Now is the time to get jump start on 2010 tax return

Published 12:36 am Sunday, April 25, 2010

Now that April 15 has come and gone, it’s a good time to review record keeping essentials. Why do I need to keep records? What records do I keep and in what form? How long should I keep the necessary documents?

Record keeping is important not only for tax purposes, but also for insurance purposes, loan applications, estate planning, etc. These records help to identify sources of income. Is the income taxable or nontaxable? Records are a good source for helping you to determine the deductibility of an expense item. Also, for those of us who tend to be forgetful, the document can jog your memory to include the item in your tax return.

Good record keeping facilitates accurate and timely tax return filing. If the IRS should question an income or expense item on your tax return, the record will support the item in question. Not providing the required documentation could subject you to additional taxes, penalties, and interest.

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The IRS has no particular format or way in which you should keep records. They only require that you keep the records in a manner that will enable you and the IRS to correctly determine your taxable income and tax due. Records can be kept in hard copy format or in electronic format, as long as it is legible and readable. The documents must be complete and accurate as well as be accessible to the IRS should they question an item on your tax return.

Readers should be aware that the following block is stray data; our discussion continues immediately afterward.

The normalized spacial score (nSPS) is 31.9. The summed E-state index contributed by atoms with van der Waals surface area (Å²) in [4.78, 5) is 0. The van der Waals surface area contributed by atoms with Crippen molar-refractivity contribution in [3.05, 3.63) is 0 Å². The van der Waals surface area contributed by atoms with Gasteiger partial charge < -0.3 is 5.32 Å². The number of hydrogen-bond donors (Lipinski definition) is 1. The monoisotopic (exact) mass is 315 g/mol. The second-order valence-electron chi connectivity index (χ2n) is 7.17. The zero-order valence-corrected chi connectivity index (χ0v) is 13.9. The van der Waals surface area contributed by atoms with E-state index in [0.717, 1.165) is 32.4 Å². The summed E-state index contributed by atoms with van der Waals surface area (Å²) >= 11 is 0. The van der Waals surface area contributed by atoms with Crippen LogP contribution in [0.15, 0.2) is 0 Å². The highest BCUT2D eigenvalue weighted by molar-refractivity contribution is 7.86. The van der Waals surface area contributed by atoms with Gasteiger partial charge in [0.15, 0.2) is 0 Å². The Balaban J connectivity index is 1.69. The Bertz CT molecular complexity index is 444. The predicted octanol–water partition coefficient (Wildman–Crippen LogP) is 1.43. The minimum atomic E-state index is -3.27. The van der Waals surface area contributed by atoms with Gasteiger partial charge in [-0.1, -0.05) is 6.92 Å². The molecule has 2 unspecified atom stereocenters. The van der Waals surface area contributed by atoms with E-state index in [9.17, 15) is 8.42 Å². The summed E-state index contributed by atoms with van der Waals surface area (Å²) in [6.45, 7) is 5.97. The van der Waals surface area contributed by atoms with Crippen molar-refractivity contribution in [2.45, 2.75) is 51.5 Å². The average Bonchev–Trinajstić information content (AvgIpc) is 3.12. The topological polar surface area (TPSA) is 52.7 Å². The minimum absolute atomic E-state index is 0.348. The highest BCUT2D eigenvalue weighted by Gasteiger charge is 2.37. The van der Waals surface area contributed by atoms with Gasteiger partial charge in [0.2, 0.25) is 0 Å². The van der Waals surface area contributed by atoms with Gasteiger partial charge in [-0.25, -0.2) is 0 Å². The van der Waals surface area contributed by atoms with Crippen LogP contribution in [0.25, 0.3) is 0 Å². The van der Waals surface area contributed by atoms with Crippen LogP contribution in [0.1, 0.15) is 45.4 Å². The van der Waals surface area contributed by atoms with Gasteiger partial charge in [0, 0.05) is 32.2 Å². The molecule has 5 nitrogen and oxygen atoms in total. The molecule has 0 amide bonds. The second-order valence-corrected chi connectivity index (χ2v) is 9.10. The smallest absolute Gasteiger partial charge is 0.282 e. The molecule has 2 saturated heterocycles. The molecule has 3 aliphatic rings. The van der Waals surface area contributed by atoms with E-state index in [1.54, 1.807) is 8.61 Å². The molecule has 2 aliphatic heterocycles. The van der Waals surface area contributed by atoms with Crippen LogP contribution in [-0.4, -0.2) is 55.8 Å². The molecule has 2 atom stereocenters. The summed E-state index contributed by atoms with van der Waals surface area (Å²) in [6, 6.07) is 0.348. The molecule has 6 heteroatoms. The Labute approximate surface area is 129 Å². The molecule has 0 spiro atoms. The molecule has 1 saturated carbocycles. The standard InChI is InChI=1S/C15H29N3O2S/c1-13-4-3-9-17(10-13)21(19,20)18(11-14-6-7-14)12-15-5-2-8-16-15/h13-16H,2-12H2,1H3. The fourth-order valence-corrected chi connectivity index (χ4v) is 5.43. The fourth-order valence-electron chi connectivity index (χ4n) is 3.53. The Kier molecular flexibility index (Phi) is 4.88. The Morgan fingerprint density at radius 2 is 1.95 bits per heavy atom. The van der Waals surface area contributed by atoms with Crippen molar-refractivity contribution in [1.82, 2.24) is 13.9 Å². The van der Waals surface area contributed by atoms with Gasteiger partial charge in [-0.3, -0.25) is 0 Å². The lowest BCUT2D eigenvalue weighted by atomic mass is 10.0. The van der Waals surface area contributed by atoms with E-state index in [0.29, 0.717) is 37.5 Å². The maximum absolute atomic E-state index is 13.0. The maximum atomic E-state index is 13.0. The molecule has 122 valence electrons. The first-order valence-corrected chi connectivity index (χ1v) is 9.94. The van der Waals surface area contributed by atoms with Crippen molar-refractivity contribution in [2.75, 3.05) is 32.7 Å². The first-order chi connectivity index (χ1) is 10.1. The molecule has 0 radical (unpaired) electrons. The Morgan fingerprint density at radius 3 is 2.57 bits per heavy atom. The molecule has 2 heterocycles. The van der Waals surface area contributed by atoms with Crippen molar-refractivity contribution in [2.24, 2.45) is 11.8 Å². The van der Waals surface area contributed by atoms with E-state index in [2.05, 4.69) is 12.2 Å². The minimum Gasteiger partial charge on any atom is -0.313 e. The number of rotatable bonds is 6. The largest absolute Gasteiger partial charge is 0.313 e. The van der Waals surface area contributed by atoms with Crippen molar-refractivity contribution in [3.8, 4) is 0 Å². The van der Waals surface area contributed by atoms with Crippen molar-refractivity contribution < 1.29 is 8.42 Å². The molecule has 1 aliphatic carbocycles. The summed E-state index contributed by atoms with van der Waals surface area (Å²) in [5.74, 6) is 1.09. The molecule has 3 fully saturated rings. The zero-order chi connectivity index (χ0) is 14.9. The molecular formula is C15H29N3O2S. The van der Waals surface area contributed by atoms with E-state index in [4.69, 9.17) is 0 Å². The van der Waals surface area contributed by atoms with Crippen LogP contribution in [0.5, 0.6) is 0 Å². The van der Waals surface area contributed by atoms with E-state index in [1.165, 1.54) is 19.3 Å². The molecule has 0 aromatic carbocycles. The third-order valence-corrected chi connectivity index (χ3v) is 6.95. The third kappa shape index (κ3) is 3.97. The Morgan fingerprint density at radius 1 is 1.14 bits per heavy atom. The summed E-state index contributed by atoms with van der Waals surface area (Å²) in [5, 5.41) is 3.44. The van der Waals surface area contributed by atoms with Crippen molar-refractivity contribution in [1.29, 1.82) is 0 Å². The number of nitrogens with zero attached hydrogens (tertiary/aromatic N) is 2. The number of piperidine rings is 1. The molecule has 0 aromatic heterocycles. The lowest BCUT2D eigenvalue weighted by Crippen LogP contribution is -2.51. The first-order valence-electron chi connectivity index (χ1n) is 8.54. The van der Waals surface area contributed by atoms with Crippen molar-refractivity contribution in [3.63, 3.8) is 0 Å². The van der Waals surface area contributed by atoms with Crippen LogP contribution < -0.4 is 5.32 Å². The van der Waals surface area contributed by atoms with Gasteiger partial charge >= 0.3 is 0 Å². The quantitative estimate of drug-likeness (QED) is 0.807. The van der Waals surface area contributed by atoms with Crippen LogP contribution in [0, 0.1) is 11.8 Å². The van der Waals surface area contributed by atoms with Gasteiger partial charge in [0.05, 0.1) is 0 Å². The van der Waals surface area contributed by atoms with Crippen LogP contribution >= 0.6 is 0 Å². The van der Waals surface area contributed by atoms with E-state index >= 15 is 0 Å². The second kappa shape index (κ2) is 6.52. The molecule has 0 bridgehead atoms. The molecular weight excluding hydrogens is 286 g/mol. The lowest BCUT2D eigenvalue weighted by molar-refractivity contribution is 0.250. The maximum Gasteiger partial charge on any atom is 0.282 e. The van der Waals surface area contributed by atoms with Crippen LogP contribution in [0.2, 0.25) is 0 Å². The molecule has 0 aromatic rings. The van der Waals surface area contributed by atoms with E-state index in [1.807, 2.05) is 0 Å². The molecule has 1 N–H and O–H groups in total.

Both formats are subject to the same retention guidelines. The IRS provides guidance on electronic storage in Rev. Proc. 97-22.

As to specific records you should keep, tax returns are a must. Other records to keep involve support for income and expense items you report to the IRS. Basic income support documentation includes Form(s) W-2, Form(s) 1099, brokerage statements, and Form(s) K-1. Receipts, invoices, canceled checks, and acknowledgements provide good documentation for expense items.

Closing statements on purchase/sale of your home should be kept to determine basis in the property. Records showing purchase price of stocks, bonds, and other investments should be kept until disposition of the asset. Bank statements are another good source of income and expense records. Store records in a safe and orderly fashion by year.

The time frame on how long to keep these records depends on the various statute of limitations, with some exceptions. It is a matter of good judgment and knowledge of these state and federal statute of limitations.

Also consider nontax purposes for keeping your records. Check your insurance policy requirements and loan agreements for any documents to keep on hand. For tax purposes, documentation supporting an item of income or a tax deduction reported on your tax return should be kept until the statute of limitations expires for that tax return. Usually, the statute of limitations is three years after the return was filed (or due date if the return was filed early), or two years from the date the tax was paid to the IRS, whichever is later. If unreported income of more than 25% is found by the IRS, the statute of limitations is extended to six years. If a fraudulent return is filed, there is no statute of limitations. This also applies if no return is filed. Here are some recommended retention periods for various records. As stated earlier, tax returns should be keep indefinitely.

Receipts, canceled checks, paid invoices, bank deposit slips, and bank statements should be kept for seven years either in hard copy format or in electronic format. Ownership and investment records should be kept for the ownership period plus seven years.

Using good judgment and organized methods help you keep accurate and complete records for tax return preparation. It can save you time and money with proper record keeping.

Denise H. Seale is a CPA at Silas Simons, LLP. She can be reached at 601-442-7411.